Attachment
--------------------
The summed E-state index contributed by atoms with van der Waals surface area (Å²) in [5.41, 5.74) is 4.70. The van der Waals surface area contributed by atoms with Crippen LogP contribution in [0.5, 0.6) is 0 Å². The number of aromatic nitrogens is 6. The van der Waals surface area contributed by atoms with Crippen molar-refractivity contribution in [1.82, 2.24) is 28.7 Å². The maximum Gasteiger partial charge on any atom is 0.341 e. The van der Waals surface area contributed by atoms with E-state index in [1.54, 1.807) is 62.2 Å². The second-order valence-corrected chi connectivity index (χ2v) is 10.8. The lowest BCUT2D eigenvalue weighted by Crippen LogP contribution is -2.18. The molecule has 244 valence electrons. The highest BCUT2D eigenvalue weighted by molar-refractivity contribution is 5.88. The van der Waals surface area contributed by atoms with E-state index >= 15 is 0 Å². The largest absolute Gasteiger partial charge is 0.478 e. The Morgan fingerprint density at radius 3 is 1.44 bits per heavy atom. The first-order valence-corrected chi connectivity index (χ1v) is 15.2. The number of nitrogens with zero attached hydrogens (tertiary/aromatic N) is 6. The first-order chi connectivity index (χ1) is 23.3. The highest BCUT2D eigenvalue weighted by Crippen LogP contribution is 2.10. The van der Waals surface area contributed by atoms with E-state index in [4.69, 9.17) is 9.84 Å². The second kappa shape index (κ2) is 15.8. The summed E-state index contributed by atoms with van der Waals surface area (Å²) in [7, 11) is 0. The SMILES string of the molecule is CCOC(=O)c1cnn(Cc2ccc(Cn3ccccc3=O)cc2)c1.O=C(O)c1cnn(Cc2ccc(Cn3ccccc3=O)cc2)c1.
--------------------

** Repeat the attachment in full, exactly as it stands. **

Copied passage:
The summed E-state index contributed by atoms with van der Waals surface area (Å²) in [5.41, 5.74) is 4.70. The van der Waals surface area contributed by atoms with Crippen LogP contribution in [0.5, 0.6) is 0 Å². The number of aromatic nitrogens is 6. The van der Waals surface area contributed by atoms with Crippen molar-refractivity contribution in [1.82, 2.24) is 28.7 Å². The maximum Gasteiger partial charge on any atom is 0.341 e. The van der Waals surface area contributed by atoms with E-state index in [1.54, 1.807) is 62.2 Å². The second-order valence-corrected chi connectivity index (χ2v) is 10.8. The lowest BCUT2D eigenvalue weighted by Crippen LogP contribution is -2.18. The molecule has 244 valence electrons. The highest BCUT2D eigenvalue weighted by molar-refractivity contribution is 5.88. The van der Waals surface area contributed by atoms with E-state index >= 15 is 0 Å². The largest absolute Gasteiger partial charge is 0.478 e. The Morgan fingerprint density at radius 3 is 1.44 bits per heavy atom. The first-order valence-corrected chi connectivity index (χ1v) is 15.2. The number of nitrogens with zero attached hydrogens (tertiary/aromatic N) is 6. The first-order chi connectivity index (χ1) is 23.3. The highest BCUT2D eigenvalue weighted by Crippen LogP contribution is 2.10. The van der Waals surface area contributed by atoms with E-state index in [4.69, 9.17) is 9.84 Å². The second kappa shape index (κ2) is 15.8. The summed E-state index contributed by atoms with van der Waals surface area (Å²) in [7, 11) is 0. The SMILES string of the molecule is CCOC(=O)c1cnn(Cc2ccc(Cn3ccccc3=O)cc2)c1.O=C(O)c1cnn(Cc2ccc(Cn3ccccc3=O)cc2)c1.